Two photographs featured at the recent “Crucified Woman Reborn” conference at Emmanuel College, May 14th and 15th
Women do not have equal rights to pray in either the Orthodox Islamic or the Orthodox Jewish centres in Jerusalem and Diyarbakir.
April 4th, 2003, Diyarbakir, Turkey. In the photo above taken by me, a woman begs outside the great Ulu Mosque in eastern Turkey. Eastern Turkey is more religious than the more secular west, hence the gap between men’s and women’s rights and privileges is more pronounced. Women are not permitted to pray in the main mosque.
Februrary 15, 2010, Jerusalem, Israel. In this photo taken by Tara Todras-Whitehill, Ultra Orthodox Jewish women protest against a group of Jewish women who call themselves the “Women of the Wall.” The Women of the Wall are fighting for the right to pray aloud at the wailing wall — one of the holiest sites in Judaism — a privilege only permitted men.
Amy Poehler is one of a remarkable group of women who have graduated from Saturday Night Live over the last few years, including Tina Fey, Maya Rudolph, Ana Gasteyer, and Rachel Dratch. Amy’s now got a sitcom on NBC, Parks and Recreation, that’s deserving of your attention.
Above, an excerpt from the Best of Amy Poehler on Saturday Night Live.
We’re coming up on our first anniversary in a couple of months, and we seem to be doing pretty well. We’ve just surpassed 700 posts, and, much more tellingly, we drew more than 10,000 visitors during the month of May alone.
So we’d like to extend an open invitation to those visitors: we are always looking for Guest Bloggers. If you’d like to submit a post, just drop us a line at firstname.lastname@example.org Remember also that we’ve got a journal, so if you have a paper that hasn’t yet found a home, let us know. We publish both peer-reviewed scholarship and articles of interest.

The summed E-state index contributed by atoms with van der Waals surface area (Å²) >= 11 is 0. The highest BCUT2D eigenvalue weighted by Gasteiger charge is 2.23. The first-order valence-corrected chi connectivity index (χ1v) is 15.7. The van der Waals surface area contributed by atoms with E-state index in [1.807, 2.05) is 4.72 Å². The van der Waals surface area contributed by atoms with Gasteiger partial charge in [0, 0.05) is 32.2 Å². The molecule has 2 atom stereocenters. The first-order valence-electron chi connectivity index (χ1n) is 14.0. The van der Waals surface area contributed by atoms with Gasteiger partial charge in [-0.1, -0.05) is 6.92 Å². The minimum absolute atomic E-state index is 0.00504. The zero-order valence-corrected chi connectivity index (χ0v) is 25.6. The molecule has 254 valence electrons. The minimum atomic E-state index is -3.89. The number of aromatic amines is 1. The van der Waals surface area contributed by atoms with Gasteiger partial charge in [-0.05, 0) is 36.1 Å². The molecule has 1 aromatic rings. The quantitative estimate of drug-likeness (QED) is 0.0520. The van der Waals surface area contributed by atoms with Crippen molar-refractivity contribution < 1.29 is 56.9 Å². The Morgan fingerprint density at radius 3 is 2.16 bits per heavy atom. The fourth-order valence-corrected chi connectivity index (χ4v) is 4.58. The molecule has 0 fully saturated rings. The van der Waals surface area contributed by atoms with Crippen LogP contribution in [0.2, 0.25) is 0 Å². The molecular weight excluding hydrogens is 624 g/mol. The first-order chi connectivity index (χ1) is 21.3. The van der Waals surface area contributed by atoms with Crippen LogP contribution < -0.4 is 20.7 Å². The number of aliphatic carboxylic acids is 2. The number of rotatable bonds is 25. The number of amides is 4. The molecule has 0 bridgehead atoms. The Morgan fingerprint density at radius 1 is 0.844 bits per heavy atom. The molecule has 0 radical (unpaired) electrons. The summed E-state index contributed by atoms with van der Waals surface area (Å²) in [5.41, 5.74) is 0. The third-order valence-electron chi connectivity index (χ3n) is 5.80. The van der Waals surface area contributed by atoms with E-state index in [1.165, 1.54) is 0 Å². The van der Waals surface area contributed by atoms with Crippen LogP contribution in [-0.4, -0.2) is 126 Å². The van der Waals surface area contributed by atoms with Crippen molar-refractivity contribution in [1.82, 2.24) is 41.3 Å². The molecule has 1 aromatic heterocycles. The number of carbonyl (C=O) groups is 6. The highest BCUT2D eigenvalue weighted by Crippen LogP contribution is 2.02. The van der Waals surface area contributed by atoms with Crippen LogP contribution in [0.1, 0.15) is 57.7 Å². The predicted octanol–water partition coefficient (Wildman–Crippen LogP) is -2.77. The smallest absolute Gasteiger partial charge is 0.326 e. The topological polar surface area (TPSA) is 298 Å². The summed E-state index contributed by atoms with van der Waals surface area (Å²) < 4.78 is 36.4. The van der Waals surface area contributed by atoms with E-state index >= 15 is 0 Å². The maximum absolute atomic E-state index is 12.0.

On this date in 1913, militant suffragette Emily Davison was struck by King George V’s horse at the Epsom Derby. She died four days later. She ran out onto the track (as you can see from the footage above) with a suffragette flag, which she evidently intended to attach to the king’s horse.
One of Frye’s entries in notebook 44 consists of this single sentence: “I don’t think it’s coincidence or accident that feminism and ecology should become central issues at the same time” (CW 5, 206).
A modified version of the phrase appears again in chapter six of Words with Power, “Second Variation: The Garden”:
Here we are concerned with the oasis-paradise of gardens and fountains that derives from the Biblical Eden and the Song of Songs. It may be an impossibly idealized vision of a very tame aspect of nature, especially when in Isaiah it extends to a world in which the lion lies down with the lamb (11:6 ff.). But it is the beginning of a sense that exploiting nature nature is quite as evil as exploiting other human beings. Admittedly, the Bible itself has done a good deal to promote the conception of nature as something to be dominated by human arrogance, for historical reasons we have glanced at. Contact with some allegedly primitive societies in more modern times, with their intense care for the earth that sustains them, has helped to give us some notion of how skewed many aspects of our traditional ideology are on this point. But even in the Bible the bride-garden metaphor works in the opposite direction by associating nature and love, and I doubt if it is an accident that feminism and ecology have moved into the foreground of social issues at roughly the same time. (WP 225)
As a matter of myth manifesting primary concern, the equalization of the sexes is implicit in biblical typology. As a social and historical development, of course, it is all too often an ugly business typical of issues pertaining to power. But the equalization of the sexes also has an apocalyptic dimension, as Frye’s rendering it in chapter six of Words with Power suggests.
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